Looking beyond specific government programs, I think the biggest opportunity revolves around the consolidation of the middle class. Within this segment of the population, there is a capacity for smartphone use, good connectivity, and consumption through mobile applications of web services. The most important policies the government can work on will have to involve pushing these trends forward to create new market opportunities.
Second, we need to work on the educational ecosystem that focuses on the number of technical people that graduate. We don’t need to have a five-year curriculum for an engineer to start coding. You can train an individual, such as a business analyst, in core statistical competencies in a twelve to eighteen-month program. An initiative like this would have a huge impact on the talent available to these emerging companies. It would also impact the students who would be able to enter the labor market earlier and have faster access to higher wages.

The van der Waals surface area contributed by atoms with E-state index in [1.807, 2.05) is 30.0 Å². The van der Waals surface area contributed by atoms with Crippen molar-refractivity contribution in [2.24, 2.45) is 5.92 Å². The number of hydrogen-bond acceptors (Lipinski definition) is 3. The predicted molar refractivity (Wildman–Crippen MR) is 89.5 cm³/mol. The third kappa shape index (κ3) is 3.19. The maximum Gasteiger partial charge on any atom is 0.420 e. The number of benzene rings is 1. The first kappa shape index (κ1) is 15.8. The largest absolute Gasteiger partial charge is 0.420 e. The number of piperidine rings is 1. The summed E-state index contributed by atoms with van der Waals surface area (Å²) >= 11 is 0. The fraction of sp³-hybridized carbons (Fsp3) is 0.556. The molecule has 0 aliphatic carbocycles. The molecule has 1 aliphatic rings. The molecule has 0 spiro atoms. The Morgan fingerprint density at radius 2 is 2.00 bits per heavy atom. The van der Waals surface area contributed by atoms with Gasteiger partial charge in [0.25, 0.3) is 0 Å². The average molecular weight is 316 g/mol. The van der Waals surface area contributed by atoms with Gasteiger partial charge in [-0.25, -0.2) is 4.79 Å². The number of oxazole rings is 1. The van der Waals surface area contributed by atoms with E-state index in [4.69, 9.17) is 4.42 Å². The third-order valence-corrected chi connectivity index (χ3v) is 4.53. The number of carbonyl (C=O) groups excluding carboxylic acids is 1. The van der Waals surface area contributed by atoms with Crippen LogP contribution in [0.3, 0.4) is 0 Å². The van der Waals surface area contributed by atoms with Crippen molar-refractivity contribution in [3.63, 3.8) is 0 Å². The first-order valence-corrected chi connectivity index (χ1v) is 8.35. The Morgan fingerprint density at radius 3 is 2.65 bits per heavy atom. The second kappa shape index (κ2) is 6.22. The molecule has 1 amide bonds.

Are you currently hiring?
We are hiring technical individuals and we also have open marketing positions at this link.
What’s next for La Haus?
Our focus is on geographical expansion and having a presence in more Latin American cities. Currently, the process of selling and buying a home can be up to twelve months in Latin America, our end game is to reduce that by two-thirds and make the process seamless.
What’s next for Colombia?
I think we need to prove that this next small cohort of venture-backed technology companies can scale, become profitable, and run by themselves. That will be the final point of proof that companies started here cannot only scale and attract capital but can execute and build long-term sustainable value that turns into tangible wealth. This will not only attract more capital into the region but also remove the risk associated with these ventures that create a barrier to talent acquisition. I think that will be a definitive turning point for Colombia.
For more information on La Haus, please visit: https://www.lahaus.com/